Shalom Milhama, Where Do My Sympathies Lie?

July 21, 2014

"Israel-Palestine peace," July 29, 2013. (Wickey-nl - Own work via Wikipedia). Licensed under CC-SA- 3.0 (converted from .svg to .jpg file).

“Israel-Palestine peace,” July 29, 2013. (Wickey-nl – Own work via Wikipedia). Licensed under CC-SA- 3.0 (converted from .svg to .jpg file).

As a Hebrew-Israelite between ’81 and ’84, I was taught in temple that we as the members of the Ten Lost Tribes of ancient Israel shared a spiritual and physical bond with the descendants of the tribes of Judah and Levi. As a Hebrew-Israelite, I was also taught that Arab, African and Black Muslims were my spiritual cousins, due respect because of the whole Abraham, Isaac and Ishmael story from the Torah. We, Black Jews, Arab Muslims and European-Jewish-Israelis, were related by blood, history, and Yahweh, and so should support each other.

There were to be no contradictions in supporting the right of Israel to exist as a nation-state, this despite the fact that the Arab states of Syria, Egypt, Saudi Arabia and Jordan had fought “to push Israel into the Mediterranean Sea” in 1948, 1956, 1967 and 1973. Israel had a Jehovah-given right to the land between the cedar forests of Lebanon and the Sinai Desert, between the river Jordan and the Mediterranean, at least, that’s what the Torah said. It was a covenant right that couldn’t be undone by anyone or anything except by El Shaddai himself.

So naturally, despite my growing knowledge of history, I supported Israel in everything it did in defense of itself. So if Mossad or an Israeli commando unit assassinated a foreign minister, it was fine. When Israel launched an air strike and destroyed an Iraqi nuclear reactor in June ’81, I was all for it. Golda Meir was among my group of female heroes as a preteen and teenager. Somehow in those three years as a Hebrew-Israelite, my political perspective on Israel merged with my religious perspective on Judaism and my understanding of the oppression that Blacks, Africans and Jews have all faced in recent centuries.

My understanding of all this, though, began to change even before I converted to Christianity in ’84. It started with an exodus of Ethiopian Jews to Israel in ’84 and ’85, during the government-imposed famine that killed nearly half a million Ethiopians. Unlike the claims of Hebrew-Israelites in the US, the claims of Ethiopian Jews could be clearly traced back to 1000 BCE, the time of King Solomon. Yet for months, Israel held up the immigration process, and then created policies that would make it even more difficult for this groups and the country’s other 120,000 Ethiopian Jews to assimilate. No doubt the fact that it took Israel until ’75 to officially recognize these Ethiopian Jews as Jews has played a role in their somewhat segregated existence in the country.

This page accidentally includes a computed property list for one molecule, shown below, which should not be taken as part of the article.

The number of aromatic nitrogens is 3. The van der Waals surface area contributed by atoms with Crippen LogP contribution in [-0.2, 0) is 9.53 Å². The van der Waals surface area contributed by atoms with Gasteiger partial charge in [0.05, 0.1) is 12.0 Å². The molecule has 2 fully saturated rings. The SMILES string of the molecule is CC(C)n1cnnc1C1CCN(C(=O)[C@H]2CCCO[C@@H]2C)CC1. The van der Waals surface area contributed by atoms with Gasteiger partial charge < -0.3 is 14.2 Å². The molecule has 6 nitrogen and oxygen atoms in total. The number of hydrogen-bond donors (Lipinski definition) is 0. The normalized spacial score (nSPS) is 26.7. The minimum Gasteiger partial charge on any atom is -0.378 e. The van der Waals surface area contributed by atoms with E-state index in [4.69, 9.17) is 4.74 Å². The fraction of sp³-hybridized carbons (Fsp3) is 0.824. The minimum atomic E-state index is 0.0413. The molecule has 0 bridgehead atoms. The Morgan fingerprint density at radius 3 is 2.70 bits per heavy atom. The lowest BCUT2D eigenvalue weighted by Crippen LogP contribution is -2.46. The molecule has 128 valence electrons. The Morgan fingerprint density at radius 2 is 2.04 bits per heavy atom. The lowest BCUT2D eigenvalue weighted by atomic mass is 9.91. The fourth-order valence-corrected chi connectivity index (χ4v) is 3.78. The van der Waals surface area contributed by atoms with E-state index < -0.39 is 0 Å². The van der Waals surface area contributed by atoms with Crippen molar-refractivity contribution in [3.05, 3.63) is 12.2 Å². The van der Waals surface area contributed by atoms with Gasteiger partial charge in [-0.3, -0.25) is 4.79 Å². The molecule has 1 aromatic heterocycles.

Faris Odeh throws a stone at an Israeli tank near the Israel-Gaza border, October 29, 2000, during the 2nd Palestinian Intifada (ten days before the IDF gunned him down in Gaza). (

Faris Odeh throws a stone at an Israeli tank near the Israel-Gaza border, October 29, 2000, during the 2nd Palestinian Intifada (ten days before the IDF gunned him down in Gaza). (

Then came the First Palestinian Intifada of ’87 that ran well into the ’90s, when the setting up of Palestinian self-governance zones in Gaza, the West Bank and Jericho gradually began to take shape, leading ultimately to the current state of invasion and chaos between Israel and Gaza. The Intifada began just as I was beginning to understand the full nature of oppression beyond slavery and the Civil Rights Movement. For years, it seemed like I saw the same images of Palestinian youth throwing rocks and marching in the streets while the Israeli Defense Forces responded with tanks, machine guns, tear gas and bulldozers, taking land to build new Israeli settlements in the process.